admin left
   Home
   Informational Brochure
   FAQs
   Myths & Truths
   Limitations of Health
Insurance and Medicare
   LTC Tax Incentives
   Contact Form


Contact us:
1-888-825-0229

 
 

FAQs

What is long-term care?
What do long-term care services cost?
How will I pay for long-term care services?
Will my Health Insurance or Medicare pay the bills?
How can long-term care insurance help?
What are my chances of needing Long-Term Care?
What are the odds of my needing long-term care?
What can I do today?


Q. What is long-term care?


A. Long-term care is assistance people need when they no longer can care for themselves. This may be due to an accident, disability, prolonged illness or the simple process of aging. Long-term care services include:

• Help at home with day-to-day activities, such as cooking, cleaning, bathing and dressing

• Care in the community, such as in an adult day care facility

• Supervised care provided in an assisted living facility Long-term care insurance can help pay for the services you need in a setting that's right for you.

Return to top


Q. What do long-term care services cost?

A.
Long-term care services can be expensive, and costs vary widely based on where you live. According to the 2010 Cost of Survey conducted by CareScout:

• The average annual cost for a private room in a nursing home is $82,125

• The average annual cost for a semi-private room in a nursing home is $73,913

• The annual cost for an assisted living facility (private, one bedroom) is $40,725

• The annual cost of an adult day health care facility is $15,080 (based on 8 hours a day, 5 days a week of care)

• The annual cost a home health aide is $48,917 (based on 44 hours per week of care)

• The annual cost of homemaker services is $42,900 (based on 44 hours per week of care)

Return to top


Q. How will I pay for long-term care services?


A. You have a variety of options when it comes to paying for the long-term care services you need. Here are some:

• You can pay for these services out of your own pocket and risk depleting a lifetime of savings.

• You can apply for Medicaid, but you will be required to spend down your assets to meet federal and state requirements in order to be eligible.

• You can purchase an individual long-term care insurance policy.

Return to top


Q. Will my Health Insurance or Medicare pay the bills?


A. Many people are surprised to learn that most health insurance policies, including Medicare and Medicare Supplements, do not cover most long-term care costs. Medicare will not pay for assisted living care and only a limited amount for skilled home care, which is not the ongoing personal assistance most people need. Medicare only pays about 12% of costs for short-term care in a nursing home following hospitalization.

Return to top

Q. How can long-term care insurance help?

A. Long-term care insurance provides benefits to help you pay for the long-term care services you need when you need them. An individual long-term care insurance policy is an important part of your financial portfolio. It can help you to:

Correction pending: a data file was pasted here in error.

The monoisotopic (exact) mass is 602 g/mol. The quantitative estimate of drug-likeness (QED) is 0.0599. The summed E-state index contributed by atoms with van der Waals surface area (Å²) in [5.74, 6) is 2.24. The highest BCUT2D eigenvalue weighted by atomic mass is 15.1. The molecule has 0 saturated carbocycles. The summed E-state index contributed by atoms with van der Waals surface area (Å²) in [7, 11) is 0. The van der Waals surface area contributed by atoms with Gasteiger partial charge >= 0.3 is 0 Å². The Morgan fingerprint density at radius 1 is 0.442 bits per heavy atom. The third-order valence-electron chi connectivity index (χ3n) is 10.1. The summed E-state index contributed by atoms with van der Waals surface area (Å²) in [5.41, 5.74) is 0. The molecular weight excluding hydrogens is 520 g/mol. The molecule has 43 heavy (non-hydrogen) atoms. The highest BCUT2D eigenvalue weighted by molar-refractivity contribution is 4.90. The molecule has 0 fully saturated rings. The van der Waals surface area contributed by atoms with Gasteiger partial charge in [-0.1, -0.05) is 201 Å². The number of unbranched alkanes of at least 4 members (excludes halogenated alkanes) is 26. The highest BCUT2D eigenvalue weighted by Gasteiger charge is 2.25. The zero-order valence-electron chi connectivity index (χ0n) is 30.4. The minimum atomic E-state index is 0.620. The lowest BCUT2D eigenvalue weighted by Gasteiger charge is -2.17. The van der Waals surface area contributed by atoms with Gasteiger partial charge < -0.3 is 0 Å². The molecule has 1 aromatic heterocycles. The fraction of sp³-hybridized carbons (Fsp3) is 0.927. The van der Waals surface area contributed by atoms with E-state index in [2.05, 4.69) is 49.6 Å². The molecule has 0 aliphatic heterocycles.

• Protect your assets so you have the money to do all the things you planned to do in retirement.

• Preserve your estate so you have something to pass on to your heirs.
Long-term care insurance also can give you peace of mind knowing you can:

• Remain in your home and receive the quality care you need.

• Avoid burdening your family with the responsibility of caring for you.

Return to top


Q. What are my chances of needing long-term care?

A. According to the National Clearing House of Long-Term Care Information (September 2008)

• About 70 percent of individuals over age 65 will require at least some type of long-term care services during their lifetime.

• Over 40 percent will need care in a nursing home for some period of time.

• While most people who need long-term care are age 65 or older, a person can need long-term care services at any age.

• Forty (40) percent of people currently receiving long-term care are adults 18 to 64 years old.

• On average, someone age 65 today will need some long-term care services for three years.

• Many people don't realize that their chance of needing long- term care by the time they turn 65 is as high as 70 percent.

Return to top


Q. What are the odds of my needing long-term care?


A. You probably have insurance that protects your home and automobiles. But, the odds of losing your home or auto are not near your chance of needing long-term care - one out of two. Imagine if one out of every two houses in your neighborhood was on fire or, if one out of every two cars was involved in an accident. Given the odds of needing long-term care, many people find the risk worth insuring against.

Return to top


Q. What can I do today?

A. The sooner you begin planning for your long-term care needs, the better.  If your health changes or you’re in an accident, you could become uninsurable.  And, because premiums are based on your age when you apply, the sooner you act, the lower your premiums.  For example: At age 45, you may pay about half of what a 60 year old would pay.

The simple truth is that every day you wait, you remain unprotected, you risk becoming uninsurable and the cost of coverage will cost more.

Long-term care insurance can help protect your assets and also preserve your freedom of choice – the choice to remain independent, not burden family or friends with your care – and a choice to keep a lifetime of savings intact for the things you really want to do.

Return to top



LTC insurance products underwritten by United of Omaha, an affliliate of Mutual of Omaha.



©2010 GoldenCare
Privacy Statement